The new administration in Washington, D.C., has a sharply different vision for the development and use of our nation’s abundant energy resources, including coal. These riches are seen as a strength, not something to be kept in the ground. They are viewed as a means to achieve energy independence and provide energy security.
Change Begins Early Under Trump
Less than one month into the new administration, Congressional Review Act legislation revoked the Department of the Interior’s “Stream Protection Rule” (SPR). This rule would have restricted access to coal reserves, increased mining costs, eroded federal and state tax revenues, and resulted in the loss of high numbers of well-paying jobs. Notably, the absence of the SPR does not increase coal mining’s risk to the environment; effective state programs overseen by the Interior Department are already in place.
President Trump’s executive order on energy independence and economic growth, signed a little more than two months into his presidency, mitigated a threat to the use of coal for electricity generation. That order directed an immediate reevaluation of the Environmental Protection Agency’s (EPA’s) Clean Power Plan (CPP) for greenhouse gas reductions from the power sector. The Energy Information Administration’s Annual Energy Outlook 2017 shows that 240 million tons of annual coal production (as of 2040) will be maintained without the CPP. As to the CPP’s environmental impact, even the EPA acknowledged it would be negligible.
These policy actions, and better market conditions, are resulting in a more optimistic view of the coal industry, including by investors. Improvements include a strong market for metallurgical coal, increased export opportunities, and higher natural gas prices, which means more coal-based generating units are running more often than a year ago.
Notwithstanding the turn for the better, there are ongoing barriers to a longer-term path of sustainability for the coal industry. Addressing these barriers is important to the power sector.
Fuel diversity and choice are necessary to maintain a robust, competitive fuels marketplace that keeps electricity prices affordable for consumers, enhances grid reliability, and supports energy security. Coal is indispensable to the power sector’s ability to fulfill these objectives. Its price level and price stability over time have been key to affordable electricity.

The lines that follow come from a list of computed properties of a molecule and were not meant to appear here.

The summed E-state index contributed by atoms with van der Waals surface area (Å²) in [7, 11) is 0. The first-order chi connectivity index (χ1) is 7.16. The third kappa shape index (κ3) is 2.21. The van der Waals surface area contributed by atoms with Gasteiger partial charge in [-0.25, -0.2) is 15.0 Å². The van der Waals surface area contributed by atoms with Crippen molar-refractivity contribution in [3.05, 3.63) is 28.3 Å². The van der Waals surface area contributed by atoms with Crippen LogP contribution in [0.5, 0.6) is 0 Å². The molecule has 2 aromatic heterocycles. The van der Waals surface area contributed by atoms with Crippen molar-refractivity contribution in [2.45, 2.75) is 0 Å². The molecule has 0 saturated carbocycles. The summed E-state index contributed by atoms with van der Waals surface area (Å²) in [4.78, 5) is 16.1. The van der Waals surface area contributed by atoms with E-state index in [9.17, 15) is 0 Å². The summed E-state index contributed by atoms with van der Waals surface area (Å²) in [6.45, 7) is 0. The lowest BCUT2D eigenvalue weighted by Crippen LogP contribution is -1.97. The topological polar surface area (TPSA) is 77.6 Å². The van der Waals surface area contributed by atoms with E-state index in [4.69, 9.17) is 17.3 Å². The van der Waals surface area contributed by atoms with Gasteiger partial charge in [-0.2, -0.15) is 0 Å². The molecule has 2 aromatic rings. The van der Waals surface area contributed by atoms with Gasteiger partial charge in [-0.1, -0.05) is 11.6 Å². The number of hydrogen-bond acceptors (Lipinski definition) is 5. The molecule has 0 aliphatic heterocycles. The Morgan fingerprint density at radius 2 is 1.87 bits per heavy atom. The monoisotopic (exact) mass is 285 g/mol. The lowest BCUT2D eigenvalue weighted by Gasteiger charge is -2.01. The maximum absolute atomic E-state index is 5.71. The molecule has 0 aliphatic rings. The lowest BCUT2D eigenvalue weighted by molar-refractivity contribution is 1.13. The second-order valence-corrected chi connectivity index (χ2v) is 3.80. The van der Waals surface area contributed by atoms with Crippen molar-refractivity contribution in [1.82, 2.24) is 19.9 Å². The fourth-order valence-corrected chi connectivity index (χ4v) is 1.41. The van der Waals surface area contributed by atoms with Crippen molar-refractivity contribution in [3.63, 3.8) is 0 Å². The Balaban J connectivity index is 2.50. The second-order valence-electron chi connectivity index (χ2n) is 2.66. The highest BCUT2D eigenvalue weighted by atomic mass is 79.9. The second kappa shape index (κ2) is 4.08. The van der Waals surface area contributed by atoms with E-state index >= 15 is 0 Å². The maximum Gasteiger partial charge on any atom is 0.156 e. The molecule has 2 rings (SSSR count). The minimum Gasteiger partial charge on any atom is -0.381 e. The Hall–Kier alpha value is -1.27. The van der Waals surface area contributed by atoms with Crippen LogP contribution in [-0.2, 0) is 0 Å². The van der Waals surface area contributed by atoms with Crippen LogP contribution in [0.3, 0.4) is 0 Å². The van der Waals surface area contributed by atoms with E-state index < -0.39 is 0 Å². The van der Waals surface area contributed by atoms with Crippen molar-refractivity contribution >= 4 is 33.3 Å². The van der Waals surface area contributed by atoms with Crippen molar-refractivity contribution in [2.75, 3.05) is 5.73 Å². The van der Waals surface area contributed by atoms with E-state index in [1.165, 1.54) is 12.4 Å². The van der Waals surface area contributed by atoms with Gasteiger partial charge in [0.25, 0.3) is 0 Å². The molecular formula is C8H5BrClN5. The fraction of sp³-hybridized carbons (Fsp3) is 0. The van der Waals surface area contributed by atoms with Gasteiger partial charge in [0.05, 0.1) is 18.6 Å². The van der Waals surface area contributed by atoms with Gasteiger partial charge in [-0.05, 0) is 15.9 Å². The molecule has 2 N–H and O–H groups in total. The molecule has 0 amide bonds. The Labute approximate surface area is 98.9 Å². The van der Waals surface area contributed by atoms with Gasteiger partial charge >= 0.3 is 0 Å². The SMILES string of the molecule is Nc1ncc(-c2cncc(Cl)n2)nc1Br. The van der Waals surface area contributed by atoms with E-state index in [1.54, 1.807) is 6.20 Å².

However, the U.S. coal fleet has been reduced by about 50,000 MW in the past several years due to plant closures to comply with EPA regulations. More coal retirements are likely to occur due to lopsided policies for building new electricity generation sources, New Source Performance Review issues inhibiting improvements to existing coal plants, and market structures that do not incorporate the value of coal’s dispatchable 24/7 generation capability and its ability to store fuel inventory on-site.
A 2014 IHS Energy study showed the diversity of a U.S. generation fleet anchored by coal saves Americans $93 billion annually and reduces by half the potential variability of monthly power bills. What will happen to natural gas prices with coal less available? The marketplace should have concern about that dynamic.
The buildout of renewables generation continues, spurred by polices, including attractive tax incentives and subsidies. With electric load growth low, flat, or negative in some regions, coal and other generation sources are being pushed out, unable to compete with “free.” More recently, subsidies for nuclear plants are further complicating the electricity markets and negatively affecting coal generation.
Coal Remains Important
Recent issues and decisions regarding reliability continue to demonstrate the importance of coal to grid reliability, and the risk associated with reduced fuel diversity and increased reliance on non-coal power generation.
California has moved away from coal to renewables and natural gas. Southern California Gas Co. in late April warned that it might not be able to meet electricity demand during upcoming peaks due to continued restrictions on its Aliso Canyon gas storage facility, in the aftermath of a leak there in the latter part of 2015. Within days, the California Independent System Operator issued a “Stage 1 Emergency” notice that it could not meet operating reserve requirements for a 2-hour period.
In the Northeast, another region that has moved away from coal, the B.L. England coal units scheduled for shutdown in May were ordered by PJM to continue operations for two years to protect reliability in that region.
And in Oklahoma, the Department of Energy issued an emergency order in April for the Grand River Dam Authority to continue operation of a coal-fueled unit to maintain grid reliability there.
With investments of $111 billion made through 2015 for emissions reductions, 90% of the U.S. coal fleet is equipped with advanced emissions controls and operating cleaner than ever. Protecting these plants and investments, not stranding them, must be a policy priority.
President Trump and key Cabinet members have declared the federal “war on coal” over. They have pledged to level the playing field. Writing the next chapter for coal has begun, and it must continue with urgency. ■
—Betsy B. Monseu is CEO of the American Coal Council.